One such expert diagnosed him with dementia, caused by the brain injury, as well as alcohol abuse, antisocial personality disorder, and borderline intellectual functioning. California’s Sexually Violent Predator Act, which was signed into law in 1996, defines an SVP as someone who “has been convicted of a sexually violent offense against one or more victims and who has a diagnosed mental disorder that makes the person a danger to the health and safety of others in that it is likely that he or she will engage in sexually violent criminal behavior.”

At today’s hearing, Deputy District Attorney Stacey Eads said that while incarcerated at Coalinga State Hospital, Cooley refused treatment for sexual offenders.

While Feeney’s decision took much of the fury out of the assembled crowd, their concern remained. A Freshwater resident named Tom Cookman said that when another location is identified, “You will have different people here with the same outcry.”

Another, Dr. Richard McCutcheon, said Cooley’s repeated offenses and his refusal to participate in therapy show that he shouldn’t be placed anywhere except an in-patient treatment facility.

Humboldt County Sheriff’s Deputy Scott Hicks read a statement from Sheriff William Honsal, published Wednesday on the Outpost, urging the judge to reject the proposed placement on Howard Heights Road. 

A woman named Nicole Riggs said she has a daughter who’s 13 — “his preferred age” — and who participates in the local Teen Court program, which focuses on the concept of restorative justice. Riggs said she believes in that model and in the idea that everyone has the right to lead a good life, and everyone should be given the opportunity to make up for past mistakes.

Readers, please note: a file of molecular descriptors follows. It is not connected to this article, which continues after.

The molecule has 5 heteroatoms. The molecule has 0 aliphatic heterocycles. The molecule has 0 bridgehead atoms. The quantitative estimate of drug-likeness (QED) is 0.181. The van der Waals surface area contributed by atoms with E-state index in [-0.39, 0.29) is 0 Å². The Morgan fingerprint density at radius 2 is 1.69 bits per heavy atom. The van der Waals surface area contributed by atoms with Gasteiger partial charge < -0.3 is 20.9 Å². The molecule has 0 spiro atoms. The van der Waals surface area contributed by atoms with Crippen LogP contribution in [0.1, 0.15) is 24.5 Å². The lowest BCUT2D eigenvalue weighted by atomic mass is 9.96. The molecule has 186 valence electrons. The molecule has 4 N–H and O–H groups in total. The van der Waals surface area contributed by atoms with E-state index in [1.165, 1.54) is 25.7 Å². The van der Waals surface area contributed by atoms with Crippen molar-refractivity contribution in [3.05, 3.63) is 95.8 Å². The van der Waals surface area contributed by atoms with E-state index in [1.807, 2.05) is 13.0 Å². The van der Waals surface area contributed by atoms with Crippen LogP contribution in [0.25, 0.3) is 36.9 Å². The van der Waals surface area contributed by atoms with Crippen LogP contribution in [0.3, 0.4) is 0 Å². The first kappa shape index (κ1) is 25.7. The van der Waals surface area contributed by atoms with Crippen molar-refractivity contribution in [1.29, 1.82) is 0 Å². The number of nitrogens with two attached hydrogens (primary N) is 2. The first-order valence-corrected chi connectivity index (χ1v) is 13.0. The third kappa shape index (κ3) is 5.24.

But Cooley, she said, has expressed no remorse. He has refused treatment and violated his parole. He’s a human being, like everyone in this room, she said, but the focus has to be on the greater good. Medical experts have said he’d be best served by an alcohol treatment program in confined housing. Riggs’s comments earned a round of applause.

Cooley’s grandparents, Shirley and Joseph B. Herrera, approached the microphone together. Shirley Herrera spoke first, softly, telling the room that her grandson was never convicted of rape and that while he’d been designated a sexually violent predator, two of the experts who evaluated him said he did not meet the criteria for that status. 

She called the assault that led to Cooley’s 2004 conviction “a big mistake” and said that after spending 16 years locked up, “He’s paid his debt to society, and he want to prove himself.”

Joseph Herrera said being designated a sexually violent predator is “horrible,” but he appreciated the unified response from the community. “We helped raise him … and never saw any violence toward children,” he said. “He’s not really a sexually violent predator, even though he was designated [one],” he added.

And his grandmother said she’s glad Cooley wasn’t placed in Freshwater. The situation has “gotten so scary,” she said, “I would fear for his life.”

Eads, the deputy DA, got up afterwards in part to refute some of what Cooley’s grandparents said. “People have a right to know,” she said. While the criminal code for Cooley’s 2004 conviction didn’t include the word rape, the qualifying offense was indeed “a very violent rape of a 12-year-old girl” in which Cooley’s cousin participated, Eads said. A psychologist who evaluated Cooley in June said he is “in the high range for psychopathy” and is “highly likely to reoffend,” she added.

Given his sexual preference for children and his propensity for sexualized violence, impulsiveness, callousness and dysfunctional coping skills, the People’s position is that placing Cooley anywhere outside Coalinga is dangerous, Eads concluded.

O’Connell pushed back on those statements a bit, saying Cooley has served his time, the court has ordered his release, and a placement — somewhere — is necessary. Cooley, she said, “can’t be held indeterminately. Our laws don’t allow that.” She repeated her request for Liberty Healthcare to continue its search for a suitable location, including the possibility of a transient release.

That’s exactly what Judge Feeney ordered, and he scheduled a review hearing for Oct. 23 at 8:30 a.m. in courtroom three.